Bookmachine Unplugged – ‘It’s all about Collaboration’

Last night we attended BookMachine Unplugged where a range of fantastic speakers talked us through the theme of collaboration. Starting off with Robert Paul Weston we heard about his exciting plans for digital characters for his Children’s Creature Department, followed by social butterfly Suzanne Kavanagh who reminded us of the importance of skills and people power within the publishing industry. We then heard from Paul Rhodes a publishing, gaming and bear wrestling (yes we said bear wrestling) entrepreneur who gave a fantastic example of collaborating with other industries with great success. Agent Juliet Mushens uncovered the one-on-one collaboration between agent and author and how that impacts the wider collaboration between the publisher and reader. Finally, an introduction to the new BookMachine platform by Sophie O’Rourke, a way of finding interesting people with whom to collaborate.

So what did we learn?

We’re nowhere without our skills and when we find the right people or companies to partner with we can collaborate our skills and experience to create something which is greater than the sum of its parts. With an industry which has one of the highest volumes of people in the media sector with 100,000 people, 85,000 of which are in traditional book/journals publishing, we have an amazing opportunity to drive the industry forwards using exciting combinations of skillsets.

In summary, publishing is driven by people; people are driven by passion and knowledge and this creates the perfect opportunity for innovative and effective collaboration.

Look to the people around you, what can you achieve by amalgamating your skills, your passion for publishing and your knowledge?


How is technology influencing the size and shape of what we read?


Last night we attended Byte the Book at the gorgeous Club at the Ivy where a superb panel of experts were there to discuss: ‘How is technology influencing the size and shape of what we read?’ We heard from Ravina Bajwa, Managing Editor of Penguin Audiobooks, Benedict Evans, Analyst at Enders Analysis, Richard Loncraine, Director at Heuristic Media and Maureen Evans, Director at Ether Books.

Benedict Evans was quick to point out that there are three key issues in technology influencing what and how we read:

1.)    Distribution of content – digital changes the cost structure, hence it is more economical to be interactive with content

2.)    Ubiquity – pop culture is more accessible

3.)    The changing role of intermediaries – the market is no longer driven by logistics and you don’t need to go through the typical agent-publisher-wholesaler-bookshop supply chain.

Publishers and App Developers are now having to think of more innovative ways to overcome digital challenges; Ether Books have been successful in producing short ‘snacking’ digital content under 6000 words. They are proving that with mobile devices, it is important to also have ‘mobile’ content – short form is much more accessible on people’s devices, however previously there has been a gap in the market for books produced solely for digital. Ravina at Penguin has found the opposite where consumers want longer, unabridged content when it comes to listening to audio books. This has proven to be a huge advantage of digital; they have found new distribution opportunities to get the content to consumers as well as innovative ideas in order to mix sound effects and narrative elements together.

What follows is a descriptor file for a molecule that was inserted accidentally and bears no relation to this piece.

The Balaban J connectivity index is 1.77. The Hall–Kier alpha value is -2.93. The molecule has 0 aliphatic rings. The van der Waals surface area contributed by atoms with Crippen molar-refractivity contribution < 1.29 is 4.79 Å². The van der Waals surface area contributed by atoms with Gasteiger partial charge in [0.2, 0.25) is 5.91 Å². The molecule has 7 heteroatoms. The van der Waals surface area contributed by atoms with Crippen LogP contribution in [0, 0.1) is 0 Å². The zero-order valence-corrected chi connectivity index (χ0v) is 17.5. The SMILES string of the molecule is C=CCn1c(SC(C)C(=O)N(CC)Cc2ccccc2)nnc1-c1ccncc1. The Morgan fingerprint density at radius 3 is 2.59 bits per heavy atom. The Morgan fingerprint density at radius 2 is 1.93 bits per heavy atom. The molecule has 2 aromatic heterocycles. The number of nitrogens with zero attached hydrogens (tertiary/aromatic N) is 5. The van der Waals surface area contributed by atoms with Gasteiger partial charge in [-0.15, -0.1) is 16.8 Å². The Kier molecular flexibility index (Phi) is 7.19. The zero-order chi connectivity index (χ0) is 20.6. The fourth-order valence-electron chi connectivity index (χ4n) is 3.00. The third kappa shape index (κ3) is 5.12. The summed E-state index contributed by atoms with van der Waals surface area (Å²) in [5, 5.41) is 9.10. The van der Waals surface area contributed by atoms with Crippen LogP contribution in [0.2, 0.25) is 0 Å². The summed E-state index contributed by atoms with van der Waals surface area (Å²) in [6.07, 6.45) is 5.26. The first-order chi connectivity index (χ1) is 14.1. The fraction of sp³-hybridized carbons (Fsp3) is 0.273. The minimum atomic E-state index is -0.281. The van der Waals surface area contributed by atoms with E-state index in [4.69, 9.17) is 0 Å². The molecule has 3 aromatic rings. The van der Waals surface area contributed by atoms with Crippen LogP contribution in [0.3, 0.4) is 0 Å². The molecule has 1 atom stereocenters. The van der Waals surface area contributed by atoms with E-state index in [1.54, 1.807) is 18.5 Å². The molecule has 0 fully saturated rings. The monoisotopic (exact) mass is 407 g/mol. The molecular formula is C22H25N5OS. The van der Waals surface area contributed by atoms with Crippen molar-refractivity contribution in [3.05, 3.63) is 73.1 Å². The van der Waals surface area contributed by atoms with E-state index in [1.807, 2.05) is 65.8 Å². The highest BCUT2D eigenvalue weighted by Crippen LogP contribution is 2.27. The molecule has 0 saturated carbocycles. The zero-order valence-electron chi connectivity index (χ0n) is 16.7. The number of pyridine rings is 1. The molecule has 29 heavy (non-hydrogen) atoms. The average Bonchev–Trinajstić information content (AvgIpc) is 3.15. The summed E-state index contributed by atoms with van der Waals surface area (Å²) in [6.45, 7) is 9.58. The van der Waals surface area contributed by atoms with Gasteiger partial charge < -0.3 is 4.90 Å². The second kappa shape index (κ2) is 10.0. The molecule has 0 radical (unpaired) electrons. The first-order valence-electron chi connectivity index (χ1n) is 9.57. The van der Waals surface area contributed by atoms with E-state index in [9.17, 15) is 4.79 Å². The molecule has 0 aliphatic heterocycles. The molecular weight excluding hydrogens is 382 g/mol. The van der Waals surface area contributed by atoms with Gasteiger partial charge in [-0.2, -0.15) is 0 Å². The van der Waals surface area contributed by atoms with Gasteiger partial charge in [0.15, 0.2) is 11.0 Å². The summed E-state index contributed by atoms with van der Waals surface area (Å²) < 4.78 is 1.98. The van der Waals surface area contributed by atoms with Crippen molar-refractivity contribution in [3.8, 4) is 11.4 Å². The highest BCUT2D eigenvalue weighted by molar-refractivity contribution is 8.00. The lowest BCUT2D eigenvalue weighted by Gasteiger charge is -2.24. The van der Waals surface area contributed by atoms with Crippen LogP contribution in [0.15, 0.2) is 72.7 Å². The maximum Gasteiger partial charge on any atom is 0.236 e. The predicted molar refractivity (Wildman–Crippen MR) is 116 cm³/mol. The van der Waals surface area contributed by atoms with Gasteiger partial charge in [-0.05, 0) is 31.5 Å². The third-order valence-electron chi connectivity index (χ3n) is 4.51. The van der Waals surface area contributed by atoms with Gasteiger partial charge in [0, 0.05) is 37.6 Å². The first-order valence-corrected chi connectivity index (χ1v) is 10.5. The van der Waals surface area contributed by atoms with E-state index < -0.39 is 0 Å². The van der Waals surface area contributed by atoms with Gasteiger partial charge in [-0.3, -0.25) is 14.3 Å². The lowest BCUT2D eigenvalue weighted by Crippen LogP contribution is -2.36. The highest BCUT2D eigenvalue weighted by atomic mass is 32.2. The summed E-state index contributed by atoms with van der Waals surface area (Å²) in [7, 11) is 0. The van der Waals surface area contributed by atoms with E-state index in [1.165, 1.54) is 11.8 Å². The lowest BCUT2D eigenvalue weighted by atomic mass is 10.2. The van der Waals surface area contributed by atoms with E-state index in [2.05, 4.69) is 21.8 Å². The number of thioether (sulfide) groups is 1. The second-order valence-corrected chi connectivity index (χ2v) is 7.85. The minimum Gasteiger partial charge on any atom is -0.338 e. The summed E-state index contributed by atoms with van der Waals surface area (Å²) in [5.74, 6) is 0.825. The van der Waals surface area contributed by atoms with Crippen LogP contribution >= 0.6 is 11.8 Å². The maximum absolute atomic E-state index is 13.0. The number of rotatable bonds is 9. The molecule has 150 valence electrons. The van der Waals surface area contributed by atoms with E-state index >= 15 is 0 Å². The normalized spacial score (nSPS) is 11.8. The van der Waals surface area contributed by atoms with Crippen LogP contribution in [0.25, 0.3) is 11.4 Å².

Technology is becoming a huge influence on how and what we read, but how is this going to change in the future and what are Publishers and App Developers doing to drive this forwards?

Ravina from Penguin discussed the launch of the entire Roald Dhal backlist in new Audio Book format. This will feature an exciting cast of high profile celebrities and brand new compositions to highlight his work and really create a picture in listener’s imaginations through the many dimensions of sound. Loncraine touched upon the launch of haptic touchscreens; however, it seems these are still at least a decade away in innovation. Benedict Evans talked about the innovation within App Development but shared interesting facts about the obstacles that still exist to getting your app noticed. For example, across iOS there are about 4 apps downloaded per month per device and only a dollar spent; the real problem is discoverability.

In summary, the future of what we read and how we read is still up for grabs, there is so much innovation out there in terms of devices, apps, as well as inventive ways of using and delivering content. However, it would be wrong to assume that everything will be sucked up into the digital mass, in the same way that when colour printing came out not everything became colour. It was pointed out that the way we feel about our childhood computer is the way today’s children will feel about the iPad; there is a huge generation of developers and technological genius out there that we have no real idea what is going to be around in 20 years time and it’s going to be an exciting journey to find out…

Kim Scott Walwyn Prize 2013

Miriam Robinson, Head of Marketing at Foyles has won the Kim Scott Walwyn Prize for 2013.


We attended the Kim Scott Walwyn prize giving last night at the Free Word Centre in Farringdon; the place was packed with publishers as well as people young and old from the industry, all there to celebrate this unique prize promoting revolutionary women in publishing. We heard from Booktrust, The Publishing Training Centre and the Society of Young Publishers followed by a Keynote speech from Joan Smith, a bestselling author, journalist and human rights activist before Denise Johnstone-Burt, co-chair of the Kim Scott Walwyn Committee introduced the shortlist and awarded Miriam with her prize.

The prize was established in memory of Kim Scott Walwyn, a pioneering Publishing Director at Oxford University Press who died in 2002 at only 45 years of age. The prize is aimed at young women who have achieved great things within publishing and have really added value and innovation to the publishing industry.

After seeing the fantastic shortlist I can honestly say I don’t envy the role of the panel of judges who had to make the decision, up for the prize were: